Essays · Movies

The Blind Optimism of ‘Close Encounters of the Third Kind’

Steven Spielberg’s sci-fi masterpiece is visually arresting and emotionally complex.
By  · Published on May 9th, 2019

This article is part of our One Perfect Archive project, a series of deep dives that explore the filmmaking craft behind some of our favorite shots. In this installment, we explore the dark side of optimism in Close Encounters of the Third Kind.

Science fiction has a history of mirroring society’s fears. The alien invasion films released in Hollywood during the 1950s were often commentaries of Cold War paranoia, with the aliens serving as metaphors for Communist invaders. In 2005, Steven Spielberg explored similar ideas in his version of War of the Worlds, a movie which explores the cultural fears of a post-9/11 America. The young Spielberg was more optimistic, however, and he used alien visitors to tell a more complex tale.

Close Encounters of the Third Kind scrapped the notion of the Other being dangerous to our earthly way of life. While some scenes featuring the extra-terrestrials are mysterious and terrifying, the film’s underlying message is one of unity and optimism. Instead of fearing forces we do not understand, we should seek to communicate with them and find some common ground. All in all, it’s a story about embracing a world of new possibilities. Regardless of Spielberg’s optimistic message, though, Close Encounters is still occasionally a grim experience, due in no part to the film’s terrifying use of light and emotionally textured cinematography.

The movie, released towards the end of 1977, is evidently the product of an imaginative filmmaker who was young and open-minded. Back then, Spielberg was a UFO enthusiast whose fascination with the universe began when he was six years old after he witnessed a meteor shower. He has said on numerous occasions that the film is told from a child’s perspective, which is why it’s easy to sympathize with the movie’s protagonist, Roy (Richard Dreyfuss).

In the film, Roy’s obsession with the invaders ultimately costs him his marriage and family. After making contact with the outsiders, he essentially regresses and becomes a child again, much to the detriment of those closest to him. The film ends with him embarking on a grand adventure into space to find commonality with humanity’s alien counterparts. His destiny is bigger than his family. At the same time, his arc can also be interpreted as a man having a breakdown and becoming an absentee father. For all the film’s positive utopian themes, the characters’ willingness to recklessly abandon his responsibilities is quite chilling.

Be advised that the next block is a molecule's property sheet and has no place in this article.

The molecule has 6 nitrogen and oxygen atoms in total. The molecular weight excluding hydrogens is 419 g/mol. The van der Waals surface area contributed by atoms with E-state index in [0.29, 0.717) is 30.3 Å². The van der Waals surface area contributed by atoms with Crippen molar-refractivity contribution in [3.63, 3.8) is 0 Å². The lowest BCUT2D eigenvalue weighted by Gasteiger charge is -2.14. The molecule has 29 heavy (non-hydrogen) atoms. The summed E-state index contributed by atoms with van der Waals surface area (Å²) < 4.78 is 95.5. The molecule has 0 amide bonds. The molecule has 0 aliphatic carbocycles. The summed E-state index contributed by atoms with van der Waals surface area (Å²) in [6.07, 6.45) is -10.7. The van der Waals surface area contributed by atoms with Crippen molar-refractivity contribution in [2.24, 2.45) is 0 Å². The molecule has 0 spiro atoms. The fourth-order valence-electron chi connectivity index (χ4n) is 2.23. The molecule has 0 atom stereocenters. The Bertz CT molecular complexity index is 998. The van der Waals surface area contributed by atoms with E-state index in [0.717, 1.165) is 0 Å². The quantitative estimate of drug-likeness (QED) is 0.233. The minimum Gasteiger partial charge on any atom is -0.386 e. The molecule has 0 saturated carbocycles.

Vilmos Zsigmond’s cinematography (which won him an Oscar) adds some emotional complexity to the mix. Spielberg’s message about accepting the unknown might be positive, but Zsigmond’s use of light often makes the aliens feel like a powerful, dangerous force. Furthermore, some of his frames do a great job of capturing Roy’s detachment from his family, and they make for some unpleasant viewing.

When Roy is first contacted by the aliens, lights shine down on his car as if he’s been summoned by God for a higher purpose that doesn’t involve a blue-collar job and family life. It’s one of the film’s many scenes using light to great effect and drives home the idea that what’s going on is bigger than humankind.

That said, during the scenes where we see Roy’s home life, we witness a man on the brink. The scene where he breaks down in front of his son is heartbreaking, and his obsession with finding Devil’s Tower makes him look like a conspiracy nut. He’s such a tragic figure that his departure is a feel-good ending because he’s finally found some peace of mind. But his family has still suffered as a result of his quest.


Elsewhere, in what is arguably the film’s most iconic moment, we see the aliens appear at a house and abduct a kid. The scene itself is like something out of a horror movie, as the house shakes and becomes engulfed in a fiery light. Naturally, the child’s parent is terrified of the unknown invaders. The child, on the other hand, isn’t scared of the menacing orange and red hues at all. He literally opens the door to the light so he can explore a world of curiosity. Like Roy, though, the child doesn’t pay much attention to the ramifications his reckless actions have on his family. He represents Spielberg’s idea of blind optimism when faced with the unknown, but the scene still feels rife with danger.

According to Spielberg, the scene is supposed to be optimistic as it represents the heavenly notion of walking into the light, of blindly entering the unknown in the pursuit of greater knowledge. However, Zsigmond brings Spielberg’s vision to life in a way that’s thematically inspiring and visually terrifying. These contrasting notions of the disturbing and the optimistic sum up the movie in a nutshell.

The brilliance of Close Encounters is the way it subverts the scary tropes of alien invasion movies to tell a story about overcoming fear and achieving great things. The only way to find progress is to make compromises, and we can’t co-exist with others if we don’t learn about them. The movie contains some great values about acceptance, but it doesn’t shy away from giving us terrifying thrills and some complex food for thought to chew on, either. In the end, the blind optimism of Roy and the kid paid off, but the movie is an emotional roller coaster all the same.

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Kieran is a Contributor to the website you're currently reading. He also loves the movie Varsity Blues.